Is this the Ultimate 911?
Throwing a 993 engine in a longhood 911 chassis sounds like a very, very good idea. The 1993—1998 version of the 911 represented the swan song of the air-cooled flat-6; and what a marvelous song it is. Many Porsche purists consider it the last real 911 before Porsche abandoned the air-cooled platform for the liquid cooled engine that has powered subsequent 911s. It’s a remarkable engine, and a remarkable car—one Porsche reseller told me that he could make a business of just brokering 993s and that their demand hasn’t diminished in the 12 years since the last one was built.
Even though Porsche was at the peak of the air-cooled 911 engineering curve, the 911 had been hamstrung by a design compromise made three decades earlier. When the 1974 911 was released, the newly required impact bumpers created an odd rubbery front end. The flexible bits necessitated shortening the hood by a few inches, forever dubbing pre-’74 cars “longhoods”. Ever since, there has been a cottage industry of backdating cars: taking a later model 911 and modifying the body panels and trim to make it look like a pre ’74 car—usually an RS or RSR.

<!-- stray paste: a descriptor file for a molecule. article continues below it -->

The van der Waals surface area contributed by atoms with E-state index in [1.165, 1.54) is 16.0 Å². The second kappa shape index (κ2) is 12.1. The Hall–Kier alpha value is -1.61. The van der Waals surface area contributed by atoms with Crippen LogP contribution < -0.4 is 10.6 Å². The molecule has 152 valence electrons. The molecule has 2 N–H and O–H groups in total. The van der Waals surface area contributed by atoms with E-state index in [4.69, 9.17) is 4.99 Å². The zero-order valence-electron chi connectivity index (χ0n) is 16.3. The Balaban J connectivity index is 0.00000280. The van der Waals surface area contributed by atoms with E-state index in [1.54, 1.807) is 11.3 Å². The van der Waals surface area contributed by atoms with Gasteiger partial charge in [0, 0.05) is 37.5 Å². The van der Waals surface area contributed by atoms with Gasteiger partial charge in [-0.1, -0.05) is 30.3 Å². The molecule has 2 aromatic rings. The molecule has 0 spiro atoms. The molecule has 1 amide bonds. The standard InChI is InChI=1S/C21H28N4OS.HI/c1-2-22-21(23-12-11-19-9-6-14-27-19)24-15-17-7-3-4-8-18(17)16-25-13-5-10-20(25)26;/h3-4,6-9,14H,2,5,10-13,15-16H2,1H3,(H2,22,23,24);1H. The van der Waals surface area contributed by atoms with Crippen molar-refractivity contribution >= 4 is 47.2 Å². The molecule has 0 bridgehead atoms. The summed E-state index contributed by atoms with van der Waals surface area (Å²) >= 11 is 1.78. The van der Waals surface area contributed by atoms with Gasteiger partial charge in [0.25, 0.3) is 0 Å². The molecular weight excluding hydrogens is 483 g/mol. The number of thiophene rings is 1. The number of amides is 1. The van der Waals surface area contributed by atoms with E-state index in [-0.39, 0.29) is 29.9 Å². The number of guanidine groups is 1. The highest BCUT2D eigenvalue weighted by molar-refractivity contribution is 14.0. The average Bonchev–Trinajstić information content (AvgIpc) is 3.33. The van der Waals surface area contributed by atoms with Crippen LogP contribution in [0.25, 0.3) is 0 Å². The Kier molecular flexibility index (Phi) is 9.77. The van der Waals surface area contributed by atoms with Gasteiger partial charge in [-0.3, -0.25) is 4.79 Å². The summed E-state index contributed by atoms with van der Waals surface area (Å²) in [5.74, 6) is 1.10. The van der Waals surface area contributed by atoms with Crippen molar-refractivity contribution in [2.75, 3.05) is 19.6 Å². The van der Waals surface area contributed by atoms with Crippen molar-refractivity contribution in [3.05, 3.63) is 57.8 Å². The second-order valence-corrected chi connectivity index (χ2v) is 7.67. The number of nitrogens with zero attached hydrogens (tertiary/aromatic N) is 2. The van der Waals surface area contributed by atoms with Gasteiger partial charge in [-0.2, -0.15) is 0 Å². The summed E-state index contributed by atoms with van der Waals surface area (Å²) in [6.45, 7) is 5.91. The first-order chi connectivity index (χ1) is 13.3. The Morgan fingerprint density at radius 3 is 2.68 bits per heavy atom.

Enter Singer Vehicle Design. Rather than taking a salvaged pre-’74 chassis and dropping in a 993 engine, they’ve started with the much less desirable ’87-’89 3.2 liter chassis. This is an example of the versatility of the 911’s lineage. That a 1987 chassis with a 1998 engine can look like a 1972 car. The consistency of construction and timelessness of the 911 makes it virtually the only car that can undergo such apparent time-shifting.
The Singer Design build is compelling for a number of reasons, and seems to combine the best of both worlds of classic design and modern(ish) power. I think it does so fairly successfully. There’s a lot I like about it, the lifting duck-tail is a great compromise between the classic ducktail and the later-model fin. The Raydot style mirror is a lovely race-y touch that evokes the competitive spirit of the marque, as does the center-hood fuel filler cap. The side mounted oil filler is a great throwback to the ’72-only location. The vintage style interior is fantastic, from the grommeted seats to the Momo Monza wheel. Why they chose that odd silhouetted screaming face as a ghosted background for the tachometer in an otherwise perfectly executed gauge cluster remains a mystery.
I don’t know pricing, but it’s certainly a remarkable looking machine, and a great way to have the best of Porsche’s various 911 models. More information on Singer’s site.
Hank hipped us to this video of the Singer team walking Adam Carolla through an example. Thanks Hank!